Smarter delivery of subsidies

Updated on: Feb 15, 2011

Mr Nilekani has to take a nuanced view of the various issues involved while designing a direct transfer method for subsidies.

In terms of pure economic theory, all subsidies are bad; but in terms of political practice, they are manna from heaven. As long as politicians and bureaucrats make the rules, there are certain types of outcomes based on simple premises. The politicians want political credit and the bureaucrats want policies simple to implement. But sometimes economists jump into the fray, and in the name of elegant and efficient solutions, they end up creating problems for the bureaucrats who have to implement these solutions. The politicians, of course, continue to hog the credit. The proposal to replace price subsidies on kerosene, fertiliser and cooking gas with income subsidies is a long awaited one, the design of the whole movement from one to the other being entrusted to a technocrat, namely, the Unique Identification Authority of India (UIDAI) chairman, Mr Nandan Nilekani. The Finance Ministry statement says that the task force has been set up “in order to evolve a suitable mechanism for direct subsidies to individuals/families who are entitled to kerosene, LPG and fertiliser and to evolve a model of direct transfer of subsidies on these items by re-engineering existing systems, processes and procedures in the implementation process…” Nice, but will the exercise once again trip on the practicalities? The answer depends on the product and Mr Nilekani has to take a nuanced view of the various issues involved.

Where kerosene is concerned, giving money to the consumer after narrowing or eliminating the gap between the PDS and market price of kerosene is sensible because the gap — which is almost Rs 18 per litre now — encourages diversion and adulteration. So the taxpayer ends up subsidising lorry-owners who don't mind adulterating diesel for their older trucks and the poor get much less kerosene than they are entitled to. Targeting is not difficult since State Governments know all the ration cardholders eligible for kerosene; beneficiaries only need to be persuaded to open bank accounts if they do not have one already. But where fertiliser is concerned, the subsidy is better delivered through the nine crore or so Kisan Credit Cards already issued. Indeed, some years ago the Finance Minister had announced that this would be done. This has the advantage of farmers not having to open new bank accounts and banks not having to service negative return accounts. The problems arising out of verification of land titles can also be avoided. As for cooking gas, there is no case for any subsidy at all and it should be abolished totally. It is morally and economically indefensible.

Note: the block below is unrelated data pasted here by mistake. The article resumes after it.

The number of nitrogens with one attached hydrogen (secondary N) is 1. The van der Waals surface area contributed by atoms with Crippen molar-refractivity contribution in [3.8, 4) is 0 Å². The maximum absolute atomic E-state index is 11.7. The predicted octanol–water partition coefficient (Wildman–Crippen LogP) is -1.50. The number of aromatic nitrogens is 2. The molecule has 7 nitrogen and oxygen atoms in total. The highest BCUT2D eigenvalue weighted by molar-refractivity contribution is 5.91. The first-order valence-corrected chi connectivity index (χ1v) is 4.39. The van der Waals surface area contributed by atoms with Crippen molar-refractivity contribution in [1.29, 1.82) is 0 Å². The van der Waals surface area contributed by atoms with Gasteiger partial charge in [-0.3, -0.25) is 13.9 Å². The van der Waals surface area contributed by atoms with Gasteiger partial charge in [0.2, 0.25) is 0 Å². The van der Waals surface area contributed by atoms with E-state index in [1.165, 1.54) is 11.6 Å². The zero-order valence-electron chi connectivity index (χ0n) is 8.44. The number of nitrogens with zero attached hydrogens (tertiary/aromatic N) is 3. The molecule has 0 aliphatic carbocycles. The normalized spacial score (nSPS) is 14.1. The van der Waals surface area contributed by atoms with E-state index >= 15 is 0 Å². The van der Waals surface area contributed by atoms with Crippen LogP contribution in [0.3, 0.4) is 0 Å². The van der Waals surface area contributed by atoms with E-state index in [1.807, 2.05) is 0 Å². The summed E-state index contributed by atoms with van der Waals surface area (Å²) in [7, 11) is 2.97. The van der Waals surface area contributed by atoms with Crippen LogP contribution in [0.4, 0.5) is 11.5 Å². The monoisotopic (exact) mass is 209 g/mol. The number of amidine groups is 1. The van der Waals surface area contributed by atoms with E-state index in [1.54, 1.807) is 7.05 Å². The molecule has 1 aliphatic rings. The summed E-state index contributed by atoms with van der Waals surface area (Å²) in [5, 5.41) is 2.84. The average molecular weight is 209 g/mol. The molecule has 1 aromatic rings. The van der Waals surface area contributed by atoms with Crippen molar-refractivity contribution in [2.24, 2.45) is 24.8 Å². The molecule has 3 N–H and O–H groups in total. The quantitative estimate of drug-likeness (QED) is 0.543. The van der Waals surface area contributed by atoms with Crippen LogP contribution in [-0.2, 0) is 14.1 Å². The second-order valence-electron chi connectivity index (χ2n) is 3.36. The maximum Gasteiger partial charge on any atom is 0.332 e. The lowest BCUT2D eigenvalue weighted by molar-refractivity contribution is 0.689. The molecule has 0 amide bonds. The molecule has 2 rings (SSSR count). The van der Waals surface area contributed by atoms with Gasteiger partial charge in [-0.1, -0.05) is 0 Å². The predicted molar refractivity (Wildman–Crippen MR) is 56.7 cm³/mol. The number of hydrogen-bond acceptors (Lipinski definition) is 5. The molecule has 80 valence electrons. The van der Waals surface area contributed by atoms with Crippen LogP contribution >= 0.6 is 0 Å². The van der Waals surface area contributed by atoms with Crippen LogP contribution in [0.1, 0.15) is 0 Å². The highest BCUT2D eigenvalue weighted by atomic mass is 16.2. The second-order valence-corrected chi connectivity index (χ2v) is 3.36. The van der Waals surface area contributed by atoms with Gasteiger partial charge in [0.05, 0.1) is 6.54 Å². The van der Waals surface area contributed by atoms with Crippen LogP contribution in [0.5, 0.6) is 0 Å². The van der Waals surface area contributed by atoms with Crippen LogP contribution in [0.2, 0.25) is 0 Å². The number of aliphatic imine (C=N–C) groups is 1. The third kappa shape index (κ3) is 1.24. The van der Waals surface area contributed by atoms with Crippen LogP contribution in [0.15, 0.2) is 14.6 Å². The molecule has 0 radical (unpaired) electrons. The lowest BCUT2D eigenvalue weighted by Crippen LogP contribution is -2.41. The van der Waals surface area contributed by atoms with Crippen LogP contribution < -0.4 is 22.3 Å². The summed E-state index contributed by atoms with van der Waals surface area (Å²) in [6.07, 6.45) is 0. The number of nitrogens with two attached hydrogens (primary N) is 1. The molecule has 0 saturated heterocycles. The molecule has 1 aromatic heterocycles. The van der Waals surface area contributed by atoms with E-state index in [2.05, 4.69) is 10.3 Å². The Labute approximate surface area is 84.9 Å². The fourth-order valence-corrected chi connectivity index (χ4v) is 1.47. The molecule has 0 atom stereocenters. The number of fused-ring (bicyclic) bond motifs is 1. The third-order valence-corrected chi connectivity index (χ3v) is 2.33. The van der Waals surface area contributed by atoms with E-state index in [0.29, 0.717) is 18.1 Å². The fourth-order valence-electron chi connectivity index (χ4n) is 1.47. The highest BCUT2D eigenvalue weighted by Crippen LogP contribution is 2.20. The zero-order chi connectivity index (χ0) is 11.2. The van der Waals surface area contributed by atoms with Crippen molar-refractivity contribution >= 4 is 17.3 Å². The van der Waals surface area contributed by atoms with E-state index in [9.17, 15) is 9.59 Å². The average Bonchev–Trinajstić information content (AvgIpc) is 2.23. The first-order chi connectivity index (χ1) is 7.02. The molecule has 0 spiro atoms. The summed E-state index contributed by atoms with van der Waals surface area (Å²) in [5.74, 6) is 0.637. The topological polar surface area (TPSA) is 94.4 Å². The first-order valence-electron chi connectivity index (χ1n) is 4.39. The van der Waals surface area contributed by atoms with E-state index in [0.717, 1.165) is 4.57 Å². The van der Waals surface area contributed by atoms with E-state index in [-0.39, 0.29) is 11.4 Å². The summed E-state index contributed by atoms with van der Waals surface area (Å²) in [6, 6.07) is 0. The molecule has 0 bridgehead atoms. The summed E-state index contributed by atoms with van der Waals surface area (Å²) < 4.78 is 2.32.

Finally, there remains the larger issue of the mode of income transfer: if it is to be through a bank account, what will be the load on the banks in operating so many millions of accounts. The banking system needs to be readied to cope with this crush.

Published on February 16, 2011

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